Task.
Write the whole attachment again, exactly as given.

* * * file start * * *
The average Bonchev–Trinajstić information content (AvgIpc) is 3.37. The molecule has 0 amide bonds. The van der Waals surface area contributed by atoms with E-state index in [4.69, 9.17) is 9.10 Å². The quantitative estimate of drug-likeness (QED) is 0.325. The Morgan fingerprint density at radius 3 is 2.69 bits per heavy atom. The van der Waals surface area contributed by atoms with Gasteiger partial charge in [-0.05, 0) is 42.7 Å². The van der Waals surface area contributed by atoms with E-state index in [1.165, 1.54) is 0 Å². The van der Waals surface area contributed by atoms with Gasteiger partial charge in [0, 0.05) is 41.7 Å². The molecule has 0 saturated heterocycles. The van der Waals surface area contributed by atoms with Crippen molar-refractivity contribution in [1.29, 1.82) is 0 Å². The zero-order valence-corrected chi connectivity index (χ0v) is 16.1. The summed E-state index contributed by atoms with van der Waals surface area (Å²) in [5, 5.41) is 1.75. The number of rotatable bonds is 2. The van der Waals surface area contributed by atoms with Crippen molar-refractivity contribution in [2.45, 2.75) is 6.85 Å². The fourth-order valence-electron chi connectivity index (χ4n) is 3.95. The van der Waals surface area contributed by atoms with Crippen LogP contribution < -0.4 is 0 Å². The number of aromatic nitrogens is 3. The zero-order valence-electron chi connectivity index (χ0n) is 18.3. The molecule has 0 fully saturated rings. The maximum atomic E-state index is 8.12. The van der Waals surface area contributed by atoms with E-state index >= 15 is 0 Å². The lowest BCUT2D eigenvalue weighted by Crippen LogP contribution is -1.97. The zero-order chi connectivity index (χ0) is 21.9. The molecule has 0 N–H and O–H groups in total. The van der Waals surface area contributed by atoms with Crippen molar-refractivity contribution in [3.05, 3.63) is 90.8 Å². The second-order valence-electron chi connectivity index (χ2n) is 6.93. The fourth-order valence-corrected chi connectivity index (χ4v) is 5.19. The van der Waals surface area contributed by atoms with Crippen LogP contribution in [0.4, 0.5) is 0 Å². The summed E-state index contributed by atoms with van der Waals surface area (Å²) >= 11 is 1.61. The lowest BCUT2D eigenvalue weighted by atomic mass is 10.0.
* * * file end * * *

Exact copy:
The average Bonchev–Trinajstić information content (AvgIpc) is 3.37. The molecule has 0 amide bonds. The van der Waals surface area contributed by atoms with E-state index in [4.69, 9.17) is 9.10 Å². The quantitative estimate of drug-likeness (QED) is 0.325. The Morgan fingerprint density at radius 3 is 2.69 bits per heavy atom. The van der Waals surface area contributed by atoms with Gasteiger partial charge in [-0.05, 0) is 42.7 Å². The van der Waals surface area contributed by atoms with E-state index in [1.165, 1.54) is 0 Å². The van der Waals surface area contributed by atoms with Gasteiger partial charge in [0, 0.05) is 41.7 Å². The molecule has 0 saturated heterocycles. The van der Waals surface area contributed by atoms with Crippen molar-refractivity contribution in [1.29, 1.82) is 0 Å². The zero-order valence-corrected chi connectivity index (χ0v) is 16.1. The summed E-state index contributed by atoms with van der Waals surface area (Å²) in [5, 5.41) is 1.75. The number of rotatable bonds is 2. The van der Waals surface area contributed by atoms with Crippen molar-refractivity contribution in [2.45, 2.75) is 6.85 Å². The fourth-order valence-electron chi connectivity index (χ4n) is 3.95. The van der Waals surface area contributed by atoms with Crippen LogP contribution < -0.4 is 0 Å². The number of aromatic nitrogens is 3. The zero-order valence-electron chi connectivity index (χ0n) is 18.3. The molecule has 0 fully saturated rings. The maximum atomic E-state index is 8.12. The van der Waals surface area contributed by atoms with E-state index >= 15 is 0 Å². The lowest BCUT2D eigenvalue weighted by Crippen LogP contribution is -1.97. The zero-order chi connectivity index (χ0) is 21.9. The molecule has 0 N–H and O–H groups in total. The van der Waals surface area contributed by atoms with Crippen molar-refractivity contribution in [3.05, 3.63) is 90.8 Å². The second-order valence-electron chi connectivity index (χ2n) is 6.93. The fourth-order valence-corrected chi connectivity index (χ4v) is 5.19. The van der Waals surface area contributed by atoms with Crippen LogP contribution in [0.4, 0.5) is 0 Å². The summed E-state index contributed by atoms with van der Waals surface area (Å²) >= 11 is 1.61. The lowest BCUT2D eigenvalue weighted by atomic mass is 10.0.